At Stony Brook, the collaborative spirit among students is palpable, and nowhere is this more evident than in the Vertically Integrated Projects (VIP) team of faculty, undergraduate and graduate students, working together on tissue regeneration research.
The VIP Program unites undergraduates, graduate students and faculty members in multidisciplinary teams to work on long-term, real-world projects in research, design and entrepreneurship.
Two years ago, Miriam Rafailovich, distinguished professor in the Department of Materials Science and Chemical Engineering, along with Marcia Simon, professor in the Department of Oral Biology and Pathology in the School of Dental Medicine; Gurtej Singh, associate professor in the Department of Surgery in the Renaissance School of Medicine at Stony University; and Alexander Dagum, MD, chief of the Plastic and Reconstructive Surgery Division in the Renaissance School of Medicine, discussed whether it would be possible to 3D print skin tissue and posed this question to the VIP students.
The advantages of bioprinting are numerous: tissue may be printed specific to a person’s size, and it is possible to print complicated structures, yet very few organs may be completely bio printed, Rafailovich explained.
The team of nearly 20 students — of which about half are undergraduates — has been enormously successful, with a research paper, contributed to by undergraduate and graduate team members, published in Experimental Dermatology in 2021 and an external grant to fund continued research. The goal is to make the 3D skin tissue marketable for human use.
The team found success with a scaffolding model designed by Shi Fu and Huiting Luo, doctoral students in the Department of Materials Science and Chemical Engineering, that achieved angiogenesis (the process by which new blood vessels form from existing ones) and anastomosis (the connection or joining of blood vessels).
Using their model, the team discovered that when 3D printed human tissue was engrafted onto a mouse, the human implanted tissue was integrated into the host tissue and blood flow between the two was successful (necessary for the survival of implanted tissue).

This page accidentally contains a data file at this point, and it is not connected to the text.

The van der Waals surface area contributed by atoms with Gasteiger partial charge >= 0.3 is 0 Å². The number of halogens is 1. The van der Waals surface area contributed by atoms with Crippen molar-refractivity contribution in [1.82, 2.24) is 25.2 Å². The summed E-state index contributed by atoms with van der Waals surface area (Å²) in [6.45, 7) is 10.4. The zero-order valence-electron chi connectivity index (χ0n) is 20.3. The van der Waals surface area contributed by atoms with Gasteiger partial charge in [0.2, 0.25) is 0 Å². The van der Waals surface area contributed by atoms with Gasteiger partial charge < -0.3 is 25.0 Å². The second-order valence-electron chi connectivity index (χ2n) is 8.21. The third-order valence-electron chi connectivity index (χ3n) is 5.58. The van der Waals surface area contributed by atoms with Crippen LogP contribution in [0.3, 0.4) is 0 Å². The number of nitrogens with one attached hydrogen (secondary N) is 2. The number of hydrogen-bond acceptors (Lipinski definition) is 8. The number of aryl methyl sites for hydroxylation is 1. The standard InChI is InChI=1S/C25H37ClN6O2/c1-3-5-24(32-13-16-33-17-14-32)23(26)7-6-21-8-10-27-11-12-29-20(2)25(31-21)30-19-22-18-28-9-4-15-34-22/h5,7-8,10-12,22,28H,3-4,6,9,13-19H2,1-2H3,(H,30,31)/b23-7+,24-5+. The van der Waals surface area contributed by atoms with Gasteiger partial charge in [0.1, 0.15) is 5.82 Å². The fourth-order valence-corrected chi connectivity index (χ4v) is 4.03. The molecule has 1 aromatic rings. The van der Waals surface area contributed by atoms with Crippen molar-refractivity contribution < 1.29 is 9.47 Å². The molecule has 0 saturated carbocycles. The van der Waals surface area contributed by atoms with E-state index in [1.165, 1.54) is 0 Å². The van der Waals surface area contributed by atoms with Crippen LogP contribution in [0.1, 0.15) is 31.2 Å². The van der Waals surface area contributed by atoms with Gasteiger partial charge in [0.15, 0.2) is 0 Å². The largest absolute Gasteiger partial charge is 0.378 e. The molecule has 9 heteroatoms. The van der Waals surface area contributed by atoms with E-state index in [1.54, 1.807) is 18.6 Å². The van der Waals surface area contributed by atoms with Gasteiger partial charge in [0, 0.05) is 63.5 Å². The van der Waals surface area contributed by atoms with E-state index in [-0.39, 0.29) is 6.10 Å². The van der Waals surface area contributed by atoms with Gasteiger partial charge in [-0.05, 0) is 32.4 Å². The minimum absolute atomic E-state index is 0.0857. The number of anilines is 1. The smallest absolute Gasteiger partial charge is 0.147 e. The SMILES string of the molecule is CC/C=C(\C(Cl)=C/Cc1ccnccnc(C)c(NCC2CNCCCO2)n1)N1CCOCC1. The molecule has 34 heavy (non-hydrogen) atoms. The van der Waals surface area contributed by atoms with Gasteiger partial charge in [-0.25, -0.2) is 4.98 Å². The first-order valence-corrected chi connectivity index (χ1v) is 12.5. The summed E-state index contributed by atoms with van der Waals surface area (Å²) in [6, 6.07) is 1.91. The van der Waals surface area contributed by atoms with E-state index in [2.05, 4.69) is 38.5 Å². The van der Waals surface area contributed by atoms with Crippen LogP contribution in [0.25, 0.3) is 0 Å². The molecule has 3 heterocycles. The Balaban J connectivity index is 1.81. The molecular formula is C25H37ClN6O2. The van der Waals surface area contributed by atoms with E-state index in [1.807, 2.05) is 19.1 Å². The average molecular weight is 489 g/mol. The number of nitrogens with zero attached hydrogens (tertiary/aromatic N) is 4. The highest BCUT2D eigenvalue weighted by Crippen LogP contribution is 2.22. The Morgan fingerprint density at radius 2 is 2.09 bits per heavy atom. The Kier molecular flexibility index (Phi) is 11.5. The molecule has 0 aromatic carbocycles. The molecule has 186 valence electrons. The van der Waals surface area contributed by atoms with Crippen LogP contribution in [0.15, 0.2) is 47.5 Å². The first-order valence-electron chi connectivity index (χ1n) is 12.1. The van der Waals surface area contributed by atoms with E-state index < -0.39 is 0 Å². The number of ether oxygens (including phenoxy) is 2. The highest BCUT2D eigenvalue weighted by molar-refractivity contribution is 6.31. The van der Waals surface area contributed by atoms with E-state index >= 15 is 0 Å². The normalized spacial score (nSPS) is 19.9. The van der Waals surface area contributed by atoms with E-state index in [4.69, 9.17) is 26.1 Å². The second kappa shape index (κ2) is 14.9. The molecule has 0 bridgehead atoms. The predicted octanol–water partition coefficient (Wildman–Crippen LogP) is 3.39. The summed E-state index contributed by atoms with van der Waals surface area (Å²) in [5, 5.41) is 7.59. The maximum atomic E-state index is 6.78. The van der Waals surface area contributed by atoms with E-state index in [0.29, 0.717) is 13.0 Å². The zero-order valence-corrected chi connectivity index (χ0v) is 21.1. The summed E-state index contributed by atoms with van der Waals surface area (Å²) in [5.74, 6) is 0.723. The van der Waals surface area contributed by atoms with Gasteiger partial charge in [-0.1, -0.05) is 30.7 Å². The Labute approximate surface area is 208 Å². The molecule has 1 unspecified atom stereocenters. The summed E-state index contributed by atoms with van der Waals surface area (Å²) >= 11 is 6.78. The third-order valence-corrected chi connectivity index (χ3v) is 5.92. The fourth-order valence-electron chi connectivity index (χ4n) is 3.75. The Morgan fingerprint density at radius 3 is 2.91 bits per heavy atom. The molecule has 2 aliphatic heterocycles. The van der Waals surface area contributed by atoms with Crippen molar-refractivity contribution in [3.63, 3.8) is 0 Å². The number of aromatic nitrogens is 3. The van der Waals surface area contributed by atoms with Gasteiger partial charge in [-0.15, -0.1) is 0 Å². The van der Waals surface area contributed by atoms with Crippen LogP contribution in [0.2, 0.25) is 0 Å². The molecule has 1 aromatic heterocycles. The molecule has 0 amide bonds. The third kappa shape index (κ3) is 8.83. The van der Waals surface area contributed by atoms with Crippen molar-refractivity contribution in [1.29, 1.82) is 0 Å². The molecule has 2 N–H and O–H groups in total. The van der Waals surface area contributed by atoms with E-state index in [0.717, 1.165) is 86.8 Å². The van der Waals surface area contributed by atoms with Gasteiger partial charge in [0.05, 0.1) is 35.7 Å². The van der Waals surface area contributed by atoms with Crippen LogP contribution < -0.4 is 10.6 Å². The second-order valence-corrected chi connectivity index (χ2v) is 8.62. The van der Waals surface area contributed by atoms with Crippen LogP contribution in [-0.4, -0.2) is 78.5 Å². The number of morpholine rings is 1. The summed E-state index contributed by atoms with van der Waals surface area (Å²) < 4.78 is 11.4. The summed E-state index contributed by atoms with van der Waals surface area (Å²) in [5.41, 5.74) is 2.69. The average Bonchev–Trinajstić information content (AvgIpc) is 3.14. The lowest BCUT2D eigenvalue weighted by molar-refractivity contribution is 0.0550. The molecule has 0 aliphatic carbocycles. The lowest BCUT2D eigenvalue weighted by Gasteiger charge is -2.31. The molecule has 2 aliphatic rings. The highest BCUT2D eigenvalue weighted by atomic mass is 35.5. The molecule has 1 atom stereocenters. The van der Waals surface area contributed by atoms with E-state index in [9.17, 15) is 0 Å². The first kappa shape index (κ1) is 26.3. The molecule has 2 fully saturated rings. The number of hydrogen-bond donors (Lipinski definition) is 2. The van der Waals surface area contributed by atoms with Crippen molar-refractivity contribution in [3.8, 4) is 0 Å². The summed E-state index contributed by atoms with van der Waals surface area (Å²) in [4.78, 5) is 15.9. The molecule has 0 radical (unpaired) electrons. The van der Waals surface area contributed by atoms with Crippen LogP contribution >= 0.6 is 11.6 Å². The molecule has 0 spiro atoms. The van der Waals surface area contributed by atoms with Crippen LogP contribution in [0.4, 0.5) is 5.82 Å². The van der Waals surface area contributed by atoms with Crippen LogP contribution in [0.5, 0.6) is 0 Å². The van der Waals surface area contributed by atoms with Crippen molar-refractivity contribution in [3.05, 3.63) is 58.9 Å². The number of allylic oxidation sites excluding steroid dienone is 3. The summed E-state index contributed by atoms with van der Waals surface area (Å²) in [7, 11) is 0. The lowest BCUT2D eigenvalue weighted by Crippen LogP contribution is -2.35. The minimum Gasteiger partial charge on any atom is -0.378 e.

Combining skin tissue replete with living cells requires complex storage protocols and after implantation may lead to an immune response. In the coming year, the team is experimenting with different procedures, including the use of supercritical carbon dioxide, a safe but penetrating solvent, to gently remove the cells, while retaining the extracellular matrix chemistry and structure.
The goal is to create a final product, Fu explained, that will be a skin substitute available for purchase in stores that will act like a large bandage but will promote significantly faster healing. This is especially important for soldiers in the battlefield or firefighters, who may experience significant skin damage in the field and would benefit from such an invention that may be easily carried and that will promote faster healing.
Undergraduate student Divleen Singh is a Scholars for Medicine student, and her involvement with the VIP team has influenced her future goals. “I’ve realized how this research has direct applications on what plastic surgeons can do, and I’m interested in seeing the effects of different skin care treatments like retinols or retinoic acid derivatives on promoting angiogenesis. This is a project that I want to look into for the future.”
Brooklyn Ratel is an undergraduate biochemistry major and has enjoyed seeing the overlap between work on the project and the topics presented in her classes. “As I continue on the biochemistry path, it’s really interesting to see how these things start to integrate into my class work, and how I can make these cross connections between my classes and with the research that’s happening. Now that I’m working on the systematic review, I see parts of our work applied from the micro level to the macro level, and it’s been a really interesting experience to see all these different connections.”
During the summer, the team also works with high school students who participate in the Garcia Program for summer research. For Ratel, working with motivated high school students has been rewarding. “Guiding them through the research process and showing them the parts of the lab that you can’t really get that unless you’re really there working with it, hands on, has been great. These kids get that and they do a really great job of making the most of it. It’s really cool to help not only guide them through that process, but also watch them have Aha! Moments in the lab when we have a breakthrough,” explained Ratel.
For Briman Yang, an undergraduate student majoring in chemical engineering, explaining the procedures to the high school students also helps cement his own knowledge. “It gives the high school students an opportunity to have hands-on experience, but also tests our ability as undergrads on how we can lead a project in the lab setting and is a testament to how well we know the procedures and what we are doing,” said Yang.
Rafailovich explained the importance of the VIP team for faculty, as well as students, “Science is more of a collaborative enterprise. It’s problem-based, not discipline-based. Bringing this down to the students is where it really counts, because that’s where the work has been done. And that’s what this program does and does very well.”
— Beth Squire